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5 Ways to Boost Your Note-Taking Skills. #3 Is Making a Comeback.

Imagine your class is taught by The Doctor – you’ll probably need to develop shorthand if you want to keep up with all of his notes. The same probably goes for most of your professors. Here are some quick and easy tips to improve your note-taking skills.

  1. Active Listening

Don’t just write whatever you’re hearing. By the time you review the notes, you won’t remember explanations or context. Make sure to actively listen instead of spending the entire lecture writing – and you’ll gain a better understanding of the lesson. You can do this best by familiarizing yourself with the material before each lecture, that way you can be more selective with your note-taking.

  1. Keep It Simple

We’re not all stenographers (well, unless you are a stenographer). You don’t have to include every word spoken in a lecture. Keep it to keywords and, wherever you can, shorten any unnecessary verbiage. For example, replace “with” with “w/” and “and” with “&.” Think of it like a tweet. You can only spare so many characters before you can post. Or think of it like a text you need to send just as your phone’s about to die. Basically, develop your own short hand.

  1. Handwrite

You may be a fan of typing up notes on your computer but, seriously, handwriting is the way to go. A recent study proved that students who handwrite their notes learn more than students using a laptop. It’s tougher than typing and slower, but again, that makes you more selective and efficient as a note-taker, which actually encourages students to retain more information.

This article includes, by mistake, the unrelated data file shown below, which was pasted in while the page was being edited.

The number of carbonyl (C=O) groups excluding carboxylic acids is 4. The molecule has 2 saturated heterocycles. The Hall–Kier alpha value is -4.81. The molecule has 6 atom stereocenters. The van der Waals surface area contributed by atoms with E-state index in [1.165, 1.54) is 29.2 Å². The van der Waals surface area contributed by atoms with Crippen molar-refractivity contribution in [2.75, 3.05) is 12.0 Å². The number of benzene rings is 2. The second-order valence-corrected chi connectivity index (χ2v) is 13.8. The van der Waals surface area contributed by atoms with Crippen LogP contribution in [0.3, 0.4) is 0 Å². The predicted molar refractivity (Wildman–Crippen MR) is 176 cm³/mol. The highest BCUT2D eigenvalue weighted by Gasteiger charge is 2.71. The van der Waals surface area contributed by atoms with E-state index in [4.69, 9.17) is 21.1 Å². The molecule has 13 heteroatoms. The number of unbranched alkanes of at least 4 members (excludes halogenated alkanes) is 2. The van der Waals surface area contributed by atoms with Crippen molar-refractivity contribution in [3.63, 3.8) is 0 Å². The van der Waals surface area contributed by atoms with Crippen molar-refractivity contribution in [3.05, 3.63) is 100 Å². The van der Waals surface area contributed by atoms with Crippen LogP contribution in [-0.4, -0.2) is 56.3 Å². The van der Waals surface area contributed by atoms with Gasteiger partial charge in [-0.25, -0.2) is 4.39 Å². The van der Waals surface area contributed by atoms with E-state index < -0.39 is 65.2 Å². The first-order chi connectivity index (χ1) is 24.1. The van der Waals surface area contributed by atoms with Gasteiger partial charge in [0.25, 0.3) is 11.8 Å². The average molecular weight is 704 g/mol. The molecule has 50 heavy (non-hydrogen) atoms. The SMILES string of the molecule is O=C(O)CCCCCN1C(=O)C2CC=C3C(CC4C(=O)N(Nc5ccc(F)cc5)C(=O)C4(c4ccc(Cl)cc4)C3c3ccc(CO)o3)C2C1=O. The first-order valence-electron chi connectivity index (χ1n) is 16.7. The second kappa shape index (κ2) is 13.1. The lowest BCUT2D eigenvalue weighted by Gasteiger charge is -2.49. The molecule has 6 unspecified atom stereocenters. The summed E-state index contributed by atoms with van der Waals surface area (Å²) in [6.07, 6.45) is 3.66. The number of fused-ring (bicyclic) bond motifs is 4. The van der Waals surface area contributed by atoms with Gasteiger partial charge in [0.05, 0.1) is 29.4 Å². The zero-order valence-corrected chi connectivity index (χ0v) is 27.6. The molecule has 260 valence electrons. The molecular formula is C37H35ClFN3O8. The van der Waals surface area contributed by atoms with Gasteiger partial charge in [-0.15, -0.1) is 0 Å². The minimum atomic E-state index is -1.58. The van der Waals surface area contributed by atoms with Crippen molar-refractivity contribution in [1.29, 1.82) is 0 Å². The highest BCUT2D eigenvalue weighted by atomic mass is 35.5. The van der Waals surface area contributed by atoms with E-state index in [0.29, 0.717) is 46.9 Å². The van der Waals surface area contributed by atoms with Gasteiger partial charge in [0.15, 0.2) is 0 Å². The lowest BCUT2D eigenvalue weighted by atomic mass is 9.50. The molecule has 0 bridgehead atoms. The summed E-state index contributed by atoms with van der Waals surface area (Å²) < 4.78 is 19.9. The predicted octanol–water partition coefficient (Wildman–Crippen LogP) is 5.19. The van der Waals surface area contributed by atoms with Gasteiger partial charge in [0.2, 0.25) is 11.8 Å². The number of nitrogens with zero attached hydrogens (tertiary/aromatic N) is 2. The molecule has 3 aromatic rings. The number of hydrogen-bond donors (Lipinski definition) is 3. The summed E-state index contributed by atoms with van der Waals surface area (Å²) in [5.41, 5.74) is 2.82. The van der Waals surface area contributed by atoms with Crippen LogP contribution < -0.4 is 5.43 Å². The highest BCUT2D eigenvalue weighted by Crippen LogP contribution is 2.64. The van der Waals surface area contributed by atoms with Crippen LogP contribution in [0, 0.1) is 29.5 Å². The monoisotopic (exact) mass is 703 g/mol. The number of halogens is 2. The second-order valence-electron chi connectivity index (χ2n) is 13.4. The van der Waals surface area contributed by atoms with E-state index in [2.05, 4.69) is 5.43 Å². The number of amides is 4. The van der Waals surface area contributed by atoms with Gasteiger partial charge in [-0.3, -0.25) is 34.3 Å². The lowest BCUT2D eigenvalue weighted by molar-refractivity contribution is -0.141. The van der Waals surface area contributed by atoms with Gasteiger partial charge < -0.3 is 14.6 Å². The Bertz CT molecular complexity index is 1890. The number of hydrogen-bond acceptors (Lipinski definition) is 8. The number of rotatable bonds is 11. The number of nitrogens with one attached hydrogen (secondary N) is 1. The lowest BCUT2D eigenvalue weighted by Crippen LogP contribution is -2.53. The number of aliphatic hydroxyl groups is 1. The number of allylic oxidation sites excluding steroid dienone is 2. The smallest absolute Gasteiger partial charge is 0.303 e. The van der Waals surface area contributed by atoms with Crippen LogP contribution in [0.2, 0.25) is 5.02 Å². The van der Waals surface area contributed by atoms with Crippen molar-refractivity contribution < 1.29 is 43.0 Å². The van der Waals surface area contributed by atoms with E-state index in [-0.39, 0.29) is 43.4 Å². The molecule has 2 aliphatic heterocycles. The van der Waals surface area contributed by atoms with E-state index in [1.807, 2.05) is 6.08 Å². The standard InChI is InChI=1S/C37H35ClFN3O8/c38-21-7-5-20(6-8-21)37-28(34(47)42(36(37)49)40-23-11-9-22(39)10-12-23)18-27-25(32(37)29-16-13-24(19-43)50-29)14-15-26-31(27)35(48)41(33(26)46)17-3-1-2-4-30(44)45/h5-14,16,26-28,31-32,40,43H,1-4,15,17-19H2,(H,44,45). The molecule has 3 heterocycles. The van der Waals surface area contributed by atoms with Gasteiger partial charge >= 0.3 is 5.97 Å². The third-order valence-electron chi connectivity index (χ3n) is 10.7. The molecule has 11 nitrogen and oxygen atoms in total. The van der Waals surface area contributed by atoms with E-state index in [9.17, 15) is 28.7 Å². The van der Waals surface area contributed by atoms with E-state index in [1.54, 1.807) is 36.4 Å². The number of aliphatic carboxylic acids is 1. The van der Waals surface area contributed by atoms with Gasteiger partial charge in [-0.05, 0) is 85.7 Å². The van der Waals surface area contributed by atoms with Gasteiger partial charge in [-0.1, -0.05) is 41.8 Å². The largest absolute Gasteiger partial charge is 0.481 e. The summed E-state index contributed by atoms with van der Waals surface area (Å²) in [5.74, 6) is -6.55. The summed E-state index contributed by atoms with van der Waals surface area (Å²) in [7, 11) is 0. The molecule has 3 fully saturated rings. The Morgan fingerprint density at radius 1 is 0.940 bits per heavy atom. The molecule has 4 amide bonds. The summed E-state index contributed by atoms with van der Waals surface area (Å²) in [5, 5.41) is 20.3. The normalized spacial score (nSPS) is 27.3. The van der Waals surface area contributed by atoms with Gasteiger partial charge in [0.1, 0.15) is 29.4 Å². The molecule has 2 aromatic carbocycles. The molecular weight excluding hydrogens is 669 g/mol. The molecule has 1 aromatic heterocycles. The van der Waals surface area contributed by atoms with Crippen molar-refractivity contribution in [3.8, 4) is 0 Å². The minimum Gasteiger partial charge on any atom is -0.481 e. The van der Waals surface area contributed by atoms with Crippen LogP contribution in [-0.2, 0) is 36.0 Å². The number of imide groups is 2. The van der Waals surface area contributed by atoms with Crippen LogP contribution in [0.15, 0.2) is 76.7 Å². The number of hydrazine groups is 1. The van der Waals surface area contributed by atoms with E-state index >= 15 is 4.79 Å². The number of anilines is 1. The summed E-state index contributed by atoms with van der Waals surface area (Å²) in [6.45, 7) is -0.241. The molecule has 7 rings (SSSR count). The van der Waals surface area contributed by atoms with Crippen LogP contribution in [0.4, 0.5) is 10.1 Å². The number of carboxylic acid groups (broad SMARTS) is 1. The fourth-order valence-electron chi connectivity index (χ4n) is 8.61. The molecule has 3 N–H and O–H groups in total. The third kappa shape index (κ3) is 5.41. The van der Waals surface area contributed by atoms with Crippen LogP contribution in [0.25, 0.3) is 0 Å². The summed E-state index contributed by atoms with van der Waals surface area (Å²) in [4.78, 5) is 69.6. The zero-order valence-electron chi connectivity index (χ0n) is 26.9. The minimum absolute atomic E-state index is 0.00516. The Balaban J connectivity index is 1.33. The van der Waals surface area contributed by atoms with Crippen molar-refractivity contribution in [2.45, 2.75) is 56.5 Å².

1. Take Breaks

Taking notes isn’t a race (unless you are in note-taking race then, well, get on that then). Take periodic short breaks and the quality of your notes will vastly improve. Taking notes is more like training for a race (even that aforementioned note-taking race – although that probably doesn’t exist). If you don’t take those breaks, then you’ll wear yourself out fast.

  1. Choose a System

Now that the basics are out of the way – it’s time to pick system. The Cornell Method (dividing the page into two columns) is built on following the 5 R’s: record, reduce, recite, reflect, and review. Plus, there’s the spacing component as seen here:

——2 1/2”——–  —————-6”——————–

Or, if that’s not your thing, try the Mapping Method, where you illustrate the lecture’s main points. This one is especially cool if you have any artistic inclination. There’s also the Sentence Method (every thought gets a new line), the Charting Method (making a chronology of the information you’re learning), and the Outlining Method (indenting the information as it is presented). These aren’t the only ones out there. You can always create a hybrid system or just follow the previous four points. This isn’t like Hogwarts where you’re assigned to being a Hufflepuff but, in your heart, you just want to hang out with the cool kids in Gryffindor. Whatever works for you is the system that’ll help you survive medical school.

What do you do to take notes? Sound off in the comments!

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